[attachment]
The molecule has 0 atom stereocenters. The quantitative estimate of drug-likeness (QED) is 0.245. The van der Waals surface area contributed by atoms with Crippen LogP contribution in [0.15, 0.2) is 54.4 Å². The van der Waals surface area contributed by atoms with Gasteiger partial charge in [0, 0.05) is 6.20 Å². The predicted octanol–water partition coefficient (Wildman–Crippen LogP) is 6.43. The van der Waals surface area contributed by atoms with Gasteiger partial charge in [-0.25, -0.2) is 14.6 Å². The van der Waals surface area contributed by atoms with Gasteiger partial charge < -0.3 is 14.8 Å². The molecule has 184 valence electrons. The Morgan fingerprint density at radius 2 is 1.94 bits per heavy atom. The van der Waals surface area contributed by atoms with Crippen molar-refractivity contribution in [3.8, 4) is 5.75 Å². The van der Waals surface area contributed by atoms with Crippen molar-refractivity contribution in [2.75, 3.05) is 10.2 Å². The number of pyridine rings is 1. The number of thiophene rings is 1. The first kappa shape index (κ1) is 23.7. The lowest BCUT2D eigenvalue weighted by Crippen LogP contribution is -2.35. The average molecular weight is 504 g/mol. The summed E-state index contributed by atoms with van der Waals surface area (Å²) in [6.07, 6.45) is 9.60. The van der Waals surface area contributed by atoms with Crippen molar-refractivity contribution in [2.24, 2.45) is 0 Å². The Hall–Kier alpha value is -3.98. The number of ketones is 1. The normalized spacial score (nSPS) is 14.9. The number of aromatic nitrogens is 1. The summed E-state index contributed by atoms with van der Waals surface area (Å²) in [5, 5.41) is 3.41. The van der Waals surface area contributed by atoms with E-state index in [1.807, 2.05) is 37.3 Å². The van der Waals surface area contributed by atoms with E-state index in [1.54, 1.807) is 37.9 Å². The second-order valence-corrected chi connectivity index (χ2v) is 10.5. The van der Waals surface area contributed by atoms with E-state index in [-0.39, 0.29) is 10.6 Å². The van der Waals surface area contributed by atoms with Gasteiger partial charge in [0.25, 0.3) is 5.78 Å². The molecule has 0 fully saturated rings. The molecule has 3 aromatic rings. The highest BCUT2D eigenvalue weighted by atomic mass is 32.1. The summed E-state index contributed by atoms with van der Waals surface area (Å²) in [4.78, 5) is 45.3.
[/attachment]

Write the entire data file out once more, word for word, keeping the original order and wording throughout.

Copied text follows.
The molecule has 0 atom stereocenters. The quantitative estimate of drug-likeness (QED) is 0.245. The van der Waals surface area contributed by atoms with Crippen LogP contribution in [0.15, 0.2) is 54.4 Å². The van der Waals surface area contributed by atoms with Gasteiger partial charge in [0, 0.05) is 6.20 Å². The predicted octanol–water partition coefficient (Wildman–Crippen LogP) is 6.43. The van der Waals surface area contributed by atoms with Gasteiger partial charge in [-0.25, -0.2) is 14.6 Å². The van der Waals surface area contributed by atoms with Gasteiger partial charge < -0.3 is 14.8 Å². The molecule has 184 valence electrons. The Morgan fingerprint density at radius 2 is 1.94 bits per heavy atom. The van der Waals surface area contributed by atoms with Crippen molar-refractivity contribution in [3.8, 4) is 5.75 Å². The van der Waals surface area contributed by atoms with Crippen molar-refractivity contribution in [2.75, 3.05) is 10.2 Å². The number of pyridine rings is 1. The number of thiophene rings is 1. The first kappa shape index (κ1) is 23.7. The lowest BCUT2D eigenvalue weighted by Crippen LogP contribution is -2.35. The average molecular weight is 504 g/mol. The summed E-state index contributed by atoms with van der Waals surface area (Å²) in [6.07, 6.45) is 9.60. The van der Waals surface area contributed by atoms with Crippen molar-refractivity contribution in [2.24, 2.45) is 0 Å². The Hall–Kier alpha value is -3.98. The number of ketones is 1. The normalized spacial score (nSPS) is 14.9. The number of aromatic nitrogens is 1. The summed E-state index contributed by atoms with van der Waals surface area (Å²) in [5, 5.41) is 3.41. The van der Waals surface area contributed by atoms with E-state index in [1.807, 2.05) is 37.3 Å². The van der Waals surface area contributed by atoms with E-state index in [1.54, 1.807) is 37.9 Å². The second-order valence-corrected chi connectivity index (χ2v) is 10.5. The van der Waals surface area contributed by atoms with E-state index in [-0.39, 0.29) is 10.6 Å². The van der Waals surface area contributed by atoms with Gasteiger partial charge in [0.25, 0.3) is 5.78 Å². The molecule has 0 fully saturated rings. The molecule has 3 aromatic rings. The highest BCUT2D eigenvalue weighted by atomic mass is 32.1. The summed E-state index contributed by atoms with van der Waals surface area (Å²) in [4.78, 5) is 45.3.